Optimal experimental design in structural dynamics.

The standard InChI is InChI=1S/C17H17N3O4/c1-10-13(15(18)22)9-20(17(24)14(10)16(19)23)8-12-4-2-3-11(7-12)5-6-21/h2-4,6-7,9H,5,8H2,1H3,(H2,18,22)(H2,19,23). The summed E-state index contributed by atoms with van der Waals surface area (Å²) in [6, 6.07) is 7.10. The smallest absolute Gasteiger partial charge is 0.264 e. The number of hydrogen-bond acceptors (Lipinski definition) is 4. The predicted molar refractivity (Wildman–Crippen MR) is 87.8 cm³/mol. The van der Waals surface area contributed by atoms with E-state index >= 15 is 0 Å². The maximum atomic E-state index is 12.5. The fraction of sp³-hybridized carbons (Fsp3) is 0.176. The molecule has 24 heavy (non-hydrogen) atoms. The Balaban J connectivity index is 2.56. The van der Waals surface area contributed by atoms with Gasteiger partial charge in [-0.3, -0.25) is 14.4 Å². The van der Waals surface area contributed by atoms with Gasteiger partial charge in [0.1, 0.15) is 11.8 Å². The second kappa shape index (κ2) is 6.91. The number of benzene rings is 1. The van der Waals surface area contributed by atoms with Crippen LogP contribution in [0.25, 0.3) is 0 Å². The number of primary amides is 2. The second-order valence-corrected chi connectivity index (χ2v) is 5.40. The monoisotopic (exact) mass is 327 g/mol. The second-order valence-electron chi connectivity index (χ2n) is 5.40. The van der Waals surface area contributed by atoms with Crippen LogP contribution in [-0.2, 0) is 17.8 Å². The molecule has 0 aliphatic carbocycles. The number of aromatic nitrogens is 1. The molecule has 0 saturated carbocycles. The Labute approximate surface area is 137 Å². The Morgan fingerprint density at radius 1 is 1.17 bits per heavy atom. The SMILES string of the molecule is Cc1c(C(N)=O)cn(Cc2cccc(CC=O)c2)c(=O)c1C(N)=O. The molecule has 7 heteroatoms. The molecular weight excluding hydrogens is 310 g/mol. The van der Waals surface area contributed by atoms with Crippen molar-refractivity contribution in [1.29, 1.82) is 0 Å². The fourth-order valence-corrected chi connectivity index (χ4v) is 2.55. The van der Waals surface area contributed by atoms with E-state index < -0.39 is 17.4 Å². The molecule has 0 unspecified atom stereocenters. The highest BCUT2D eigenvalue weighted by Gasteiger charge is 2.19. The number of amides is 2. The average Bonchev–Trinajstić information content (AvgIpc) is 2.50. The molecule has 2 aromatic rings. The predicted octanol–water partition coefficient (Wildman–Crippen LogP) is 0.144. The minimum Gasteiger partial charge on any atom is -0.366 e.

Theoretical and computational issues arising in experimental design for model identification and parameter estimation in structural dynamics are addressed. The objective is to optimally locate sensors in a structure such that the resulting measured data are most informative for estimating the parameters of a family of mathematical model classes used for structural modeling. The information entropy, measuring the uncertainty in the parameters of a structural model class, is used as a performance measure of a sensor configuration. For a single model class, the optimal sensor location problem is formulated as an information entropy minimization problem. For model class selection and/or damage detection applications, the problem is formulated as a multi-objective optimization problem of finding the Pareto optimal sensor configurations that simultaneously minimize appropriately defined information entropy indices related to multiple model classes and/or probable damage scenarios. Asymptotic estimates for the information entropy, valid for large number of measured data, are presented that rigorously justify that the selection of the optimal experimental design can be based solely on the nominal structural model from a class, ignoring the details of the measured data that are not available in the experimental design stage. The effect of the measurement and model prediction error variances on the optimal sensor location design is examined. Finally, heuristic algorithms are proposed for constructing effective sensor configurations that are superior, in terms of accuracy and computational efficiency, to the sensor configurations provided by genetic algorithms.